Interview with the head of SEGA
Translation from NeoGAF forums
So what's SEGA up to these days? After the Dreamcast flopped, it got quiet around the japanese company. By now they are attempting a comeback as a videogame publisher. Hajime Satomi, 64, the company's head and billionaire talked to SPIEGEL ONLINE about his expansion plans and his own game experiences.
SPIEGEL ONLINE: Mr Satomi, different from competitors like Ubisoft, Activision and most of all Electronic Arts did SEGA have almost no smash hits in the videogame charts recently. One could get the impression that your brand's best times are over.
SATOMI: They are still ahead of us. We want to be the no.3 among the game publishers on the world wide market by 2010. If things go bad, we'd be happy with rank 5.
SPIEGEL ONLINE: But - how is that supposed to be possible?
SATOMI: Today, we are already no.8 worldwide. Our competitors on rank 3, 4 or 5 really aren't all that far apart from each other. We can do it. Overwhelmingly strong is only Electronic Arts. Just let me say it this way: In the longterm, we want to get close enough so that we can see their back right in front of us.
SPIEGEL ONLINE: That seems hardly possible just with a steady stream of reincarnations of your classic "Sonic The Hedgehog".
SATOMI: We're trying a dual path: On the one had do we put a lot of energy into the development of new, proprietary franchises and accept low profit margins due to the costs. On the other hand did we focus on expanding by buying the right developers. Just last april did we purchase studios like Sports Interactive and Secret Level.
SPIEGEL ONLINE: And because your own growth isn't fast enough you focus on such costly buyouts?
SATOMI: We don't buy just to bloat our numbers - both sides have to suit each other. Like with Creative Assembly from England which we bought in the spring of 2005. We constantly watch the markets for such opportunities.
SPIEGEL ONLINE: You also risk paying larger sums even though SEGA only reported losses for years?
SATOMI: SEGA did have a very difficult time bevor we fusioned the company with the arcade machine manufacturer Sammy in 2004. In the fiscal year until March 2006 did it finally achieve a profit again. And we have a strong cashflow thanks to Sammy which also helps SEGA. Depending on the size of our goal could we pay a low but also a 2 digit-billion-Yen amount for a takeover.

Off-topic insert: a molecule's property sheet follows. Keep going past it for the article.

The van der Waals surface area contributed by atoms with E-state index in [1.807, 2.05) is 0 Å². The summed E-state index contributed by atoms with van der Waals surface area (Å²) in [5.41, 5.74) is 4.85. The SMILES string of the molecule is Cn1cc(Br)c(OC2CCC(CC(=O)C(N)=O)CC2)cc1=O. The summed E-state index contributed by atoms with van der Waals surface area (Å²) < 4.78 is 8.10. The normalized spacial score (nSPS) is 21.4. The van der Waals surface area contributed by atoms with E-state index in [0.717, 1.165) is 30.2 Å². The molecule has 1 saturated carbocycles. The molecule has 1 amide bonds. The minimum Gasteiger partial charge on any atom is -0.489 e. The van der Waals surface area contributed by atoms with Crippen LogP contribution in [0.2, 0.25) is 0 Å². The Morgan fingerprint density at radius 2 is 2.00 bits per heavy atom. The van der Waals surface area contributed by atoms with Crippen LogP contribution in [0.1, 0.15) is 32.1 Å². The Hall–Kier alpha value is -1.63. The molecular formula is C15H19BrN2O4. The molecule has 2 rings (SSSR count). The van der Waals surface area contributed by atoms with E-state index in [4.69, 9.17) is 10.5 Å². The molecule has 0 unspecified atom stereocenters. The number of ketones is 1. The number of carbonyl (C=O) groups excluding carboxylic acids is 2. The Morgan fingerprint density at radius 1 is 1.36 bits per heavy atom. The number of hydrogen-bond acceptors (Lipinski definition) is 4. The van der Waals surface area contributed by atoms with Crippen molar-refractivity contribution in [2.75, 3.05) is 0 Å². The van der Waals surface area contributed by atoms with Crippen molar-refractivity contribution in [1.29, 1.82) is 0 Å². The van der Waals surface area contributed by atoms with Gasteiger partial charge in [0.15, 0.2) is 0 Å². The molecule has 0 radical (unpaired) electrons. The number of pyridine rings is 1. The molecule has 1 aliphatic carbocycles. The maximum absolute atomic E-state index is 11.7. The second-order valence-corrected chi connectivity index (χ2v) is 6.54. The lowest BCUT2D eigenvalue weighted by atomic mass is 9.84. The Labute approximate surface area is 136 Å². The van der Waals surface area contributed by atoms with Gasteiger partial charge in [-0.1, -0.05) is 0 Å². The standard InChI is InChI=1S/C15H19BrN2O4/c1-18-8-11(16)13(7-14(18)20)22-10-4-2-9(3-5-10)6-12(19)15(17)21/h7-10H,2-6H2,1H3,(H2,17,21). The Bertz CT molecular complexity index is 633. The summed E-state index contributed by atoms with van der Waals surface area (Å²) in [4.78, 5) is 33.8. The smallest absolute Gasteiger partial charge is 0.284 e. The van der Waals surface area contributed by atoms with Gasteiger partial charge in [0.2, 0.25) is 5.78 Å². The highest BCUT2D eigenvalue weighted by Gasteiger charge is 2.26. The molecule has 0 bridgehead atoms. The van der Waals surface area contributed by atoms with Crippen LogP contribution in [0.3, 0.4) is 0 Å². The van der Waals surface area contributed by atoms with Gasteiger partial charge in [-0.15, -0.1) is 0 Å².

SPIEGEL ONLINE: Sega always was something like the Disney of videogames with titles like "Sonic" and "Virtua Tennis". Now you're also offering more violent content with "Yakuza" or "Condemmed". Aren't you jeopardizinge your family-friendly image with this?
SATOMI: Up to now, we indeed foremost had kids as customers. Though, we also want to serve to different demographics. Only that way will we be able to dramatically grow our revenue in America and Europe by 2010. We believe that customers are well able to differentiate between our lines of product.
SPIEGEL ONLINE: SEGA has so far been focused on games for consoles and the PC. For mobilephones however, there are only few titles available - like an incarnation of "Sonic the Hedgehog". Will and can it stay that way?
SATOMI: The revenue we achieve with mobile games will eventually surpass what we achieve with console games - inevitable. It could be in 5 years or maybe in 10. In the industrialized countries, in Europe, USA and Japan, the console market is going to develope much slower than before. It's a developement we discuss on a regular basis. That doesn't mean that development for consoles and PCs will become unimportant - we see huge potential in Russia, India and China for instance.
SPIEGEL ONLINE: Well, do you carry a cellphone in your suit pocket right now Mr Satomi?
SATOMI: Of course (pulls a white sony ericsson cellphone out of his pocket). It's only rented though since my japanese one doesn't work here in germany.
SPIEGEL ONLINE: So, did you ever try to play games on this or other mobile phones?
SATOMI: Only a few times. I don't ride trains much and prefer to go by car - when am I supposed to play then? All in all, I don't game as passionately anymore compared to when I was younger.
SPIEGEL ONLINE: The head of SEGA doesn't like to game?
SATOMI: I do have all the important consoles at home, of course, but I don't really play games for leisure anymore. They are getting more and more difficult after all! I get games presented to me because of my job when we or our competitors release important games.
SPIEGEL ONLINE: SEGA produced their own console up to 2001 - now you are publishing software for Microsoft, Nintendo and Sony. Does it affect your company negatively that the PLAYSTATION 3(c)(TM) has been delayed my multiple months in Europe?
SATOMI: It will have a negative effect on our revenue in Europe. We have to step up the pace to keep it as small as possible.